2. Have students read the short story "The Gift of the Magi" by O. Henry. In this story, there are many themes. These include sacrifice, the power of love, and wisdom. Your goal is to help students generate themes from the reading and support their thoughts with specific examples from the text.

3. After the students are finished with the story, ask them to respond to the following writing prompt:
What do you think is the theme expressed in this story? Give a minimum of four examples from the text to support your theme.
4. Ask students to share the themes they identified. Make and post a class chart displaying students' themes.

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Session 4

The purpose of this activity is to encourage students to express their understanding of a literary theme through poetry and the blues.

1. Tell students that it is important to reflect on the connections between their own lives and the literary themes that were reflected in "The Gift of the Magi."

2. During this session students will create a blues poem based on a theme from "The Gift of the Magi." The students' poems should use the traditional form of blues called "call-and-response," in which the first line is repeated as the "call" for help, and the final line is the "response" or the answer to the problem at hand. The last word of each line rhymes within each verse. Share the following Robert Johnson poems as examples of the "call-and-response" structure.

3. If you feel it will benefit your students, you may wish to create a class poem on an overhead prior to students writing individual poems.

4. Provide time for students to write individual poems connecting a personal experience with one of the themes they identified for "The Gift of the Magi." Remind students to use moods evoked by the blues as they create their poems.

5. Allow students to discuss and share drafts of their work with others. Encourage students' creativity.

6. If students need more time to finish their poems, have them complete the assignment as homework.

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Session 5

The purpose of this activity is to help students enhance their understanding of a literary theme through listening to and performing poetry.

1. Host a class "Blues Poetry" reading where individuals read their poems aloud.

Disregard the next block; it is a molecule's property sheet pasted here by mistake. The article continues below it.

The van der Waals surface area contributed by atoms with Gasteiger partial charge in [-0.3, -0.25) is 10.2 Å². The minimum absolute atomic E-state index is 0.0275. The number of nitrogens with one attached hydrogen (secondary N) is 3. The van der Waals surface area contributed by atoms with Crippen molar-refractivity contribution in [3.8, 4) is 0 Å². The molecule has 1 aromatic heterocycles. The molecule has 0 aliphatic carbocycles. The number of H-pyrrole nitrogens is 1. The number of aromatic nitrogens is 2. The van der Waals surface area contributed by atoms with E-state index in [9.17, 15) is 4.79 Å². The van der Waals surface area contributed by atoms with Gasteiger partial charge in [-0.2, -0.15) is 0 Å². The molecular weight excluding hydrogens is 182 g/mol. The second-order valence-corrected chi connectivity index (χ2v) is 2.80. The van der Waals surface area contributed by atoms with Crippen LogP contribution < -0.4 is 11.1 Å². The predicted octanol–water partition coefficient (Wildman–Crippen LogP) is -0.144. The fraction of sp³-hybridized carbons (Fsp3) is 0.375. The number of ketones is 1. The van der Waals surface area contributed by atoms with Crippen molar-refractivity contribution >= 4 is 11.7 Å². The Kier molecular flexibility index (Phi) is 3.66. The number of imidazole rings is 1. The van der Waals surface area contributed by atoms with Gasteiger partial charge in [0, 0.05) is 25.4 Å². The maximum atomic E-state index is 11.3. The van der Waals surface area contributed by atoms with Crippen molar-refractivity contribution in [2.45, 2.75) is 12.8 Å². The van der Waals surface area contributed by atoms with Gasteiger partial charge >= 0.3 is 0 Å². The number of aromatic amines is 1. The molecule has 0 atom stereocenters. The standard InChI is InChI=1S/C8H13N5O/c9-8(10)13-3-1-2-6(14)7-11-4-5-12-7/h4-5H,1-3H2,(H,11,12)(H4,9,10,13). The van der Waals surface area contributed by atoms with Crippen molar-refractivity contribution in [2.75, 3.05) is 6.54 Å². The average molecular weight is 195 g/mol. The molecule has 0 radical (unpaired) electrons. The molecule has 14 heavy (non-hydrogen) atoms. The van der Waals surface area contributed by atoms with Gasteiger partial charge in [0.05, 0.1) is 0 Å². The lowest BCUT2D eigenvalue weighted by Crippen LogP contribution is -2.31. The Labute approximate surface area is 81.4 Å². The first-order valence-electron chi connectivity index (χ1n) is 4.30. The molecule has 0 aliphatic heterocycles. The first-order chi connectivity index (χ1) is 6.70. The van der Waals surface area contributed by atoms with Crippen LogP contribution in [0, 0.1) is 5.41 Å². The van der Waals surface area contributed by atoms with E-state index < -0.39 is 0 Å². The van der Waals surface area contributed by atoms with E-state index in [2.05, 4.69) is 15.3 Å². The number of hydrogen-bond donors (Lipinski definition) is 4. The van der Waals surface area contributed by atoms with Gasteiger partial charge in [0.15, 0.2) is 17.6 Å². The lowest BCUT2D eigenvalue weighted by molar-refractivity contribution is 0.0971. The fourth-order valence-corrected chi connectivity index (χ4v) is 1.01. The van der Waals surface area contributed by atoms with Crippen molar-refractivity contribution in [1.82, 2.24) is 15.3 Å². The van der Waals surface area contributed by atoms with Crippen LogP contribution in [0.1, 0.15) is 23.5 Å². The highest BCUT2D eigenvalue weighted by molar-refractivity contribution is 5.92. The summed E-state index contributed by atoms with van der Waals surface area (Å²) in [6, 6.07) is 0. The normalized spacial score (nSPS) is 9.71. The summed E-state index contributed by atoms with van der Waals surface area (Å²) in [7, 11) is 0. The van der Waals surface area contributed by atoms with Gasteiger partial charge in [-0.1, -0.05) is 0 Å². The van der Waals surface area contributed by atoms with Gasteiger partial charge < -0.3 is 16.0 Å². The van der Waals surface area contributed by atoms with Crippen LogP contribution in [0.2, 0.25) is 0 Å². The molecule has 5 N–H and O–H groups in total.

2. After each poem has been presented, ask students to think of examples from literature that share a theme with the poem. These may include poetry, short stories, novels, or essays that they have read. You may wish to help students reflect on examples from selections that you have read as a class, as well as works they have read outside class.

3. After students have finished presenting their poems, lead a class discussion using the following questions as a guide:

  • What were some of the common themes that the class poems expressed?

  • Why do you think there are connections between musical and poetic expression?

  • Why do you think there are connections between the themes expressed in your poetry and other literature that you have read?

  • How did expressing the themes of "The Gift of the Magi" through poetry enhance your understanding of the story?

  • How did using the structure and moods of blues music enhance your poetry and your presentation?

4. Have students brainstorm a list of examples from popular culture such as film, television, and other media that have themes similar to those expressed in their poetry. Post this list and continue to add examples to it throughout the year. Encourage students to focus on commonalities across different genres of expression.

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Session 6

The purpose of this activity is for students to display their understanding of the literary themes in "The Gift for the Magi" by creating a class mural that features the students' blues poems and highlights the blues/literature theme connections.

1. Before creating the mural, brainstorm ideas about the elements present in a compelling mural. Ask students to think about what a mural can convey that other artistic representations cannot. The mural should be organized by literary themes and include examples of the students' poetry, the blues, and popular culture. Encourage students to be creative.

2. If possible, invite other members of the school and community to view students' work.

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EXTENSIONS

  • Ask students to create a page for a class blues book that includes biographical information, images, and songs of a blues artist. Students may select an artist from the following list or select a different blues artist of their own choosing:

  • After students have finished their research, compile their individual work into a class blues book. If possible, present this book to a class of younger students to introduce them to the blues.

  • Encourage students to set their blues poems to music. If possible, work with musicians in the school and community to develop and share students' creations.

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STUDENT ASSESSMENT/REFLECTIONS

Use the rubrics provided to assess students' work.